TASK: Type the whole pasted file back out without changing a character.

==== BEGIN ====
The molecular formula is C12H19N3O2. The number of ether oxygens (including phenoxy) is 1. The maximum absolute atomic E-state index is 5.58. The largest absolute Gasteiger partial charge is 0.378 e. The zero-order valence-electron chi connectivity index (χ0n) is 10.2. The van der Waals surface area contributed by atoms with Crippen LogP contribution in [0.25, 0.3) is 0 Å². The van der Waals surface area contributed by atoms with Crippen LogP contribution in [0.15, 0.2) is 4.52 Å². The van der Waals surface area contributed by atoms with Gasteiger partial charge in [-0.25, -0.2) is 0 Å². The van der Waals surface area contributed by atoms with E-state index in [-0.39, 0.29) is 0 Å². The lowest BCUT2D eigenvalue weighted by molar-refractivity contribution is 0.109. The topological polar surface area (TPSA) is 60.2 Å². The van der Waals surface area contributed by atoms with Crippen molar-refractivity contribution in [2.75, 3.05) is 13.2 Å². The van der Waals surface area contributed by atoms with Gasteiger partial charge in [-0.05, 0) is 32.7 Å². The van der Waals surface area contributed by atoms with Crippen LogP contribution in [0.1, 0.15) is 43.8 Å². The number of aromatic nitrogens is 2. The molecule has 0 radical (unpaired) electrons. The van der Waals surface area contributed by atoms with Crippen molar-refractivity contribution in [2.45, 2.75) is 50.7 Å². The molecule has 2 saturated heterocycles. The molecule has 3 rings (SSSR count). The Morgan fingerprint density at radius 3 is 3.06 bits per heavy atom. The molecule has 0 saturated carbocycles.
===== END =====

The molecular formula is C12H19N3O2. The number of ether oxygens (including phenoxy) is 1. The maximum absolute atomic E-state index is 5.58. The largest absolute Gasteiger partial charge is 0.378 e. The zero-order valence-electron chi connectivity index (χ0n) is 10.2. The van der Waals surface area contributed by atoms with Crippen LogP contribution in [0.25, 0.3) is 0 Å². The van der Waals surface area contributed by atoms with Crippen LogP contribution in [0.15, 0.2) is 4.52 Å². The van der Waals surface area contributed by atoms with Gasteiger partial charge in [-0.25, -0.2) is 0 Å². The van der Waals surface area contributed by atoms with E-state index in [-0.39, 0.29) is 0 Å². The lowest BCUT2D eigenvalue weighted by molar-refractivity contribution is 0.109. The topological polar surface area (TPSA) is 60.2 Å². The van der Waals surface area contributed by atoms with Crippen molar-refractivity contribution in [2.75, 3.05) is 13.2 Å². The van der Waals surface area contributed by atoms with Gasteiger partial charge in [-0.05, 0) is 32.7 Å². The van der Waals surface area contributed by atoms with Crippen LogP contribution in [0.1, 0.15) is 43.8 Å². The number of aromatic nitrogens is 2. The molecule has 0 radical (unpaired) electrons. The van der Waals surface area contributed by atoms with Crippen molar-refractivity contribution in [2.45, 2.75) is 50.7 Å². The molecule has 2 saturated heterocycles. The molecule has 3 rings (SSSR count). The Morgan fingerprint density at radius 3 is 3.06 bits per heavy atom. The molecule has 0 saturated carbocycles.